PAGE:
By Anna Merlan
By Lee Escobedo
By Alice Laussade
By Scott Reitz
By Claire Lawton
By Kiernan Maletsky
By Anna Merlan
On some level, you've got to hand it to Spike Lee. There is probably less than a handful of directors working in Hollywood today who could put together the financing for a three-hour war movie lacking any marquee names and performed largely in Italian and German with English subtitles.
Spielberg could do it, of course. And, to an extent, Lee's resident bête noire, Clint Eastwood, already did with his sprawling Iwo Jima diptych. But after that, the list grows short, and even Lee himself might not have managed to pull off such a risky enterprise were it not for the massive success of his highly entertaining 2006 caper picture, Inside Man. So, Lee seized on the moment to make not his long-in-the-works Joe Louis project (with a script by Budd Schulberg) or his longer-in-the-works Jackie Robinson biopic, but instead an adaptation of James McBride's novel Miracle at St. Anna, about the black "buffalo soldiers" who served bravely—and largely anonymously—for the United States during the Second World War. Old enough to fight, but not white enough to order coffee at a Louisiana lunch counter.
It's a fine idea for a movie, especially given Hollywood's general glossing-over of black contributions to the American war machine. (Excepting oddities like Glory, and a TV movie about the "Tuskegee Airmen" who served in the Army Air Corps during World War II, it's only in the canon of Vietnam films that one finds a sustained black presence.) But Miracle at St. Anna is a curious film that only grows more curious (and less satisfying) as it marches along its lengthy course.
The opening scenes already strike a discordant note; just because Spielberg and Eastwood opened their World War II opuses with clunky modern-day framing sequences, did Lee (and McBride, who also wrote the script) feel obliged to follow suit? That's what it feels like as Miracle at St. Anna plunks us down in a Harlem apartment, circa 1983, where an elderly black man watches a television broadcast of John Wayne in The Longest Day and mutters under his breath: "Pilgrim, we fought for this country too." That same man then proceeds to walk into a post office, take one look at the elderly Italian man behind the counter window, pull out a Luger pistol and splatter the clerk's brains all over the wall. A detective (John Turturro) and a Jimmy Olsen-ish cub reporter (Joseph Gordon-Levitt) turn up at the scene, both of them, inexplicably, sounding like Damon Runyon wrote their lines. Meanwhile, back at the Harlem apartment, some other cops unearth a highly valuable piece of wartime booty stashed in the gunman's closet. And only then is it finally time to cue the flashbacks.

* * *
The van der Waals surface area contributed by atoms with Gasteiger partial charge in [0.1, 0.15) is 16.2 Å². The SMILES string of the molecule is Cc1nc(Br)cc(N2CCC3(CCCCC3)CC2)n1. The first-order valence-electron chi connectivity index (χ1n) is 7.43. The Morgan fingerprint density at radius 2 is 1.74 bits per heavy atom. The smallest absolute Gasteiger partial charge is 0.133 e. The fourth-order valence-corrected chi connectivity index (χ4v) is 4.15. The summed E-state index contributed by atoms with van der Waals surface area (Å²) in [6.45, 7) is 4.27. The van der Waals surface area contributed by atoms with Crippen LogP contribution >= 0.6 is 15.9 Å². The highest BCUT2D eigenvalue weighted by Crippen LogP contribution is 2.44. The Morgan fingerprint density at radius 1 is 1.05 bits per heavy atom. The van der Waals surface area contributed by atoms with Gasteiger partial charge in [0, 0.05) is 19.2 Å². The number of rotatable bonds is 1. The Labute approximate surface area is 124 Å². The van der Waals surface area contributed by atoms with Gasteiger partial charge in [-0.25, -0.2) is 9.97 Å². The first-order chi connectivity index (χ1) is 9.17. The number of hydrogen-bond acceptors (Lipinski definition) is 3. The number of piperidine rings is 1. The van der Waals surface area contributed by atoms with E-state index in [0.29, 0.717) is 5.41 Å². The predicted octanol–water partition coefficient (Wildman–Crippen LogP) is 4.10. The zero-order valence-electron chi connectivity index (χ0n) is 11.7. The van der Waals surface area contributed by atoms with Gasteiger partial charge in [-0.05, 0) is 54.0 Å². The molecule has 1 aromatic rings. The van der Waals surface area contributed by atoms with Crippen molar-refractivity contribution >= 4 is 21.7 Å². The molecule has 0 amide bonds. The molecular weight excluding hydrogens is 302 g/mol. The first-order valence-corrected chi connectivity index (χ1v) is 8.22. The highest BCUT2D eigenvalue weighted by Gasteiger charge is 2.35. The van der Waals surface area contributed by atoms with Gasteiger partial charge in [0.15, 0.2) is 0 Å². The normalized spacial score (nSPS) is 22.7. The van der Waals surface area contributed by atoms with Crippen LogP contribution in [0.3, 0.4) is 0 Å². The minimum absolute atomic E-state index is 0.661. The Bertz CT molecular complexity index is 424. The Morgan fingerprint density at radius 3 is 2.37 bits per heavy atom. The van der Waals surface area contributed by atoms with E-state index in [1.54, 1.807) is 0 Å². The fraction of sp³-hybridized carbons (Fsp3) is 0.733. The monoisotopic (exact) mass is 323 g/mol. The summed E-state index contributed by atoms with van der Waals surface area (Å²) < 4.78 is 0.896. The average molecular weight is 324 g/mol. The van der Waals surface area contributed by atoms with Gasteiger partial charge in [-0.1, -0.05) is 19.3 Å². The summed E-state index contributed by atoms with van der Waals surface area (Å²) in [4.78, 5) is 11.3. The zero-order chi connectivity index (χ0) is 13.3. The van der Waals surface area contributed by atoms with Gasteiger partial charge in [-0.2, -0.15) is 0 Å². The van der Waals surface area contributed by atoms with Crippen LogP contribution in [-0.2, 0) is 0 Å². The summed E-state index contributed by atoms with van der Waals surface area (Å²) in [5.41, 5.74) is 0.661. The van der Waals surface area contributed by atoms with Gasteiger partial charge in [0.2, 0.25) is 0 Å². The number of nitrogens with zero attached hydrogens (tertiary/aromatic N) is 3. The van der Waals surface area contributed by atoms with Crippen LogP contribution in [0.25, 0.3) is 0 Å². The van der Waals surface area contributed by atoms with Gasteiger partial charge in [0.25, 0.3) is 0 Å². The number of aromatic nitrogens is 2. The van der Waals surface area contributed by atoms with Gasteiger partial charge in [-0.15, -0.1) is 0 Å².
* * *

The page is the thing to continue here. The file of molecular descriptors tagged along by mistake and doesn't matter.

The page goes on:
Lee's movie is, unsurprisingly, about what connects these two grumpy old vets and the loot that one of them has been sitting on for four decades—or, rather, that's the clothesline on which the movie hangs its assorted other narrative laundry. With the unwieldy setup finally out of the way, Lee takes us to Tuscany, 1944, where the all-black 92nd Infantry Division fights off, in nearly equal measure, Nazis and racist epithets issued by white commanding officers. Lee stages the first battle scene ably, but without any of the visceral dynamism of the most affecting World War II films (whether from the '90s or the '50s). When the smoke settles, four soldiers—Staff Sergeant Aubrey Stamps (Derek Luke), Sergeant Bishop Cummings (Michael Ealy), Corporal Hector Negron (Laz Alonso) and PFC Sam Train (newcomer Omar Benson Miller)—find themselves stranded behind enemy lines, where they rescue a young Italian boy trapped in the rubble and take shelter with a family of chatty, gesticulating, tea-leaf-reading Italian villagers. At which point you may begin to wonder if Lee really initiated this project or if it only fell into his hands after Roberto Benigni proved unavailable to make it.
Miracle at St. Anna is piled to the rafters with cutesy-kid antics, Olive Garden Italians, Hogan's Heroes Krauts and even a mythical peasant hero, the Great Butterfly, who's either a terrorist or a freedom fighter depending on where you stand. Not that the soldiers themselves are markedly freer of cliché: Although all four actors perform well under the circumstances, they're hemmed in by familiar archetypes: the polemical, radicalized negro (Ealy) who delivers lines like "This is a white man's war"; the articulate, "white-acting" soldier (Luke) who gets accused of being an Uncle Tom; and the physical giant (Miller) who turns out to be a smiling, childlike simpleton prone to religion and superstition.
An object lesson in Orson Welles' famous maxim that the enemy of art is the absence of limitations, this is an impeccably well-made, no-expense-spared film that never offers a compelling reason for being. There are flashbacks within flashbacks—including a wholly unnecessary one to a racist run-in the soldiers once suffered at a deep-South ice-cream shop—and some rather obvious paralleling of American and Nazi wartime propaganda. Before it's all said and done, there's even a courtroom finale and a grotesquely pseudo-Spielbergian parting shot. Mostly, though, our heroes cool their heels in the titular village for what must only be a few days, but feels like months. In making a movie for the history books, Spike Lee seems to have entirely forgotten about his audience.
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